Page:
The output of the inverter, i.e., the drive voltage V of the motor 5 relative to an input frequency F thereof, is controlled such that it varies on the basis of the characteristic V=Va (F) of FIG. 2. More specifically, it is controlled such that the motor 5 drives the transmission 8 at constant torque characteristics in which the torque Ta thereof is kept at a fixed value which is a predetermined value τ1 when the frequency F is at a predetermined value f1 or below, and that it drives the transmission 8 at reduced torque characteristics in which the torque Ta reduces substantially in inverse proportion to the square of the frequency F2 when the frequency F exceeds the predetermined value f1=(1/2) Fmax. In this case, the torque value T=Ta (Fmax)=τL at a point L on the curve T=Ta (F) in FIG. 2 is given by (f1/Fmax)2 ·τ1=(1/2)·τ2.
Since f1=Fmax/2, a predetermined value τ1 of the torque Ta is about twice as high as a torque value τ2 at the constant torque characteristic Tb in the most general constant V/F control method.
Further, since the frequency F is proportional to the engine speed N of the internal combustion engine 1, the predetermined value f1 corresponds to the predetermined value n1 which is about one-half of the maximum engine speed Nmax of the internal combustion engine 1.
As a result, the output P of the motor 5 relative to the frequency F (=const. ·N) has a characteristic Pa shown in FIG. 2.
In the example above, the frequency f1 has been assumed to be a half of the maximum frequency Fmax. The frequency f1, however, is selected at an appropriate level to meet the condition f1=(1/3-1/2) ·Fmax as explained with reference to the engine operating time ratio D in Fmax. When the condition f1=(1/3) ·Fmax is selected, τ1=3·τ2, and n1=Nmax/3.
(2) When the power of the generator 3 does not reach a level which satisfies its power characteristic Pa (for example, in a case where the method and apparatus of the present invention are used to recover the exhaust gas energy of an engine in a passenger car, when an accelerator pedal is not lowered to a sufficient degree and the generator 3 therefore does not produce a sufficient output):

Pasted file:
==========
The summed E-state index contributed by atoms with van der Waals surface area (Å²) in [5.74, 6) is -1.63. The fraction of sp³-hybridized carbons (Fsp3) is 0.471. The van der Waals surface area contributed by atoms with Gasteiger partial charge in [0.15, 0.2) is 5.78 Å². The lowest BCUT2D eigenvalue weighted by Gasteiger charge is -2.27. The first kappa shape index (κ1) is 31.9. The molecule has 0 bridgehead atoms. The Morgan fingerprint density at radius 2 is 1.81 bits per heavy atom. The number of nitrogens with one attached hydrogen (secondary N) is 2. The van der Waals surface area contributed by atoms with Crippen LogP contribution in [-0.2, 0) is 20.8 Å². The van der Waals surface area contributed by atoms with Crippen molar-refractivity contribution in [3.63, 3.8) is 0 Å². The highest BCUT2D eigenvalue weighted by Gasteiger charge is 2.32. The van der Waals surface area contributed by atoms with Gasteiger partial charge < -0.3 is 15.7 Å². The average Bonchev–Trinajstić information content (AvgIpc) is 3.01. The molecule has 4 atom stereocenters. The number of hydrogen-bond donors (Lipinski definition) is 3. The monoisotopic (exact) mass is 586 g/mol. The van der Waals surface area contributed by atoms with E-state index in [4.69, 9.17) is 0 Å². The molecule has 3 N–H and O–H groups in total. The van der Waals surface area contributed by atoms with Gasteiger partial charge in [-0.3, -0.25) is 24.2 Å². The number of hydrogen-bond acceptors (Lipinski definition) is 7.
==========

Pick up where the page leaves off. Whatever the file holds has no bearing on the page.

In this case, the voltage V is controlled such that the motor drives the transmission 8 at the maximum torque T available at a given frequency F. Therefore, the torque characteristics obtained in this case correspond to torque characteristic curve which is moved downward in FIG. 2 in parallel with the curve T=Ta (F).
FIG. 2 also shows the torque characteristic T =Tb (F) and voltage characteristic V=Vb (F) of the comparative example or comparative exhaust gas energy recovering method (in which the motor is controlled such that it has the constant torque characteristics at a torque value τ2 in which the rated power (the maximum power) is obtained at the maximum engine speed Fmax. i.e., such that V/F is constant so that torque value Tb is always obtained).
It should be noted that, as matter of course, the properties of the motor 5 of the apparatus according to the example or embodiment of the present invention exhibiting the characteristics V=Va (F) and T=Ta (F) are different from those of the motor according the comparative example exhibiting the characteristics V=Vb (F) and T=Tb (F). More specifically, the properties of the motor 5 of the apparatus according to the embodiment of the present invention is such that the product of the input current to the motor 5 and the input impedance thereof at a given frequency in the apparatus according to the embodiment is much higher than that at the given frequency according to the comparative example, if the given frequency lies at low frequency less than f1 or at an intermediate frequency region around f1. For example, the impedance of the motor 5 in the embodiment may be approximately twice as high as that in the comparative example at the same frequency, if differences in other factors such as the magnitude of the slip is assumed to be neglected.
Comparing these characteristics of the comparative method with those of the above-described embodiment, it is clear that, in the low speed area in which the engine speed N of the internal combustion engine 1 is smaller than f1, the present embodiment provides a torque T=Ta (F)=τ1 which is Fmax/f1 times (about twice) higher than that of the comparative method.
Further, in the high speed area in which F>f1, the torque T=Ta (F) ˜τ1/F2 is suppressed, and the motor 5 is therefore prevented from being loaded excessively. In other words, in this embodiment, when the frequency is substantially one-half of the maximum frequency Fmax or above, the power of the generator 3 is controlled by the control device 4 such that the voltage V=Va (F) is const., and that the V/F becomes smaller as the frequency F becomes higher. In consequence, the core loss of the motor 5 is reduced, and high efficiency is ensured in a high speed area in which a large torque is not required. Further, at the low speed area, the core loss is also small because of the low frequency, and the power of the generator can be substantially fully utilized up to a rotation speed f1=(1/2)·Fmax, enabling sufficient recovery of the exhaust gas energy.